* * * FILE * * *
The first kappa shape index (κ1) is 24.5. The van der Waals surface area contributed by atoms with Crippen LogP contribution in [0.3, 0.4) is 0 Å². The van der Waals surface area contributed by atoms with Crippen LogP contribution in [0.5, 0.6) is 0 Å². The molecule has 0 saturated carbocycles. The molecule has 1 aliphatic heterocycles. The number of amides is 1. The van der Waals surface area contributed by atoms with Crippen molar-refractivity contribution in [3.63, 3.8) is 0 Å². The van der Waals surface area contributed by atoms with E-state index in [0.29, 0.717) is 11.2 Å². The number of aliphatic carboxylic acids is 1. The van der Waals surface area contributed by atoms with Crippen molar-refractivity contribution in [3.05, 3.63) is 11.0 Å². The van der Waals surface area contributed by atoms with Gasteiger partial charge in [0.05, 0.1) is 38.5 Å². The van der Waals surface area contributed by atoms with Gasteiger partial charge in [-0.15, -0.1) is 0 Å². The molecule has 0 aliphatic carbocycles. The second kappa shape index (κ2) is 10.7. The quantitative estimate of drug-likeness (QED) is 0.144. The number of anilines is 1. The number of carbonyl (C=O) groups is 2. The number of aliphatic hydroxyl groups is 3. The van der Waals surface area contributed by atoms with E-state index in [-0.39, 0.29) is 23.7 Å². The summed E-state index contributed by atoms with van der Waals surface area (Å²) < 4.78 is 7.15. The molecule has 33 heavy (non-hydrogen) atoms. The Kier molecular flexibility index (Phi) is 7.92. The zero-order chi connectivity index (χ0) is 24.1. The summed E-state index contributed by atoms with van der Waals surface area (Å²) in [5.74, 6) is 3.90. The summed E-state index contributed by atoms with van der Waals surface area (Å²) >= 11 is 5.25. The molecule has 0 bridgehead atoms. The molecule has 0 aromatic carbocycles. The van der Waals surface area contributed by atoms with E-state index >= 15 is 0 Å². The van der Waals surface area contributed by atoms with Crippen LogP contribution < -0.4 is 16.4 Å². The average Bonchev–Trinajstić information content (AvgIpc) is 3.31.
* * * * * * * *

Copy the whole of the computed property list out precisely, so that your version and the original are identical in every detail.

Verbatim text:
The first kappa shape index (κ1) is 24.5. The van der Waals surface area contributed by atoms with Crippen LogP contribution in [0.3, 0.4) is 0 Å². The van der Waals surface area contributed by atoms with Crippen LogP contribution in [0.5, 0.6) is 0 Å². The molecule has 0 saturated carbocycles. The molecule has 1 aliphatic heterocycles. The number of amides is 1. The van der Waals surface area contributed by atoms with Crippen molar-refractivity contribution in [3.63, 3.8) is 0 Å². The van der Waals surface area contributed by atoms with E-state index in [0.29, 0.717) is 11.2 Å². The number of aliphatic carboxylic acids is 1. The van der Waals surface area contributed by atoms with Crippen molar-refractivity contribution in [3.05, 3.63) is 11.0 Å². The van der Waals surface area contributed by atoms with Gasteiger partial charge in [0.05, 0.1) is 38.5 Å². The van der Waals surface area contributed by atoms with Gasteiger partial charge in [-0.15, -0.1) is 0 Å². The molecule has 0 aliphatic carbocycles. The second kappa shape index (κ2) is 10.7. The quantitative estimate of drug-likeness (QED) is 0.144. The number of anilines is 1. The number of carbonyl (C=O) groups is 2. The number of aliphatic hydroxyl groups is 3. The van der Waals surface area contributed by atoms with E-state index in [-0.39, 0.29) is 23.7 Å². The summed E-state index contributed by atoms with van der Waals surface area (Å²) < 4.78 is 7.15. The molecule has 33 heavy (non-hydrogen) atoms. The Kier molecular flexibility index (Phi) is 7.92. The zero-order chi connectivity index (χ0) is 24.1. The summed E-state index contributed by atoms with van der Waals surface area (Å²) in [5.74, 6) is 3.90. The summed E-state index contributed by atoms with van der Waals surface area (Å²) >= 11 is 5.25. The molecule has 0 bridgehead atoms. The molecule has 0 aromatic carbocycles. The van der Waals surface area contributed by atoms with E-state index >= 15 is 0 Å². The van der Waals surface area contributed by atoms with Crippen LogP contribution < -0.4 is 16.4 Å². The average Bonchev–Trinajstić information content (AvgIpc) is 3.31.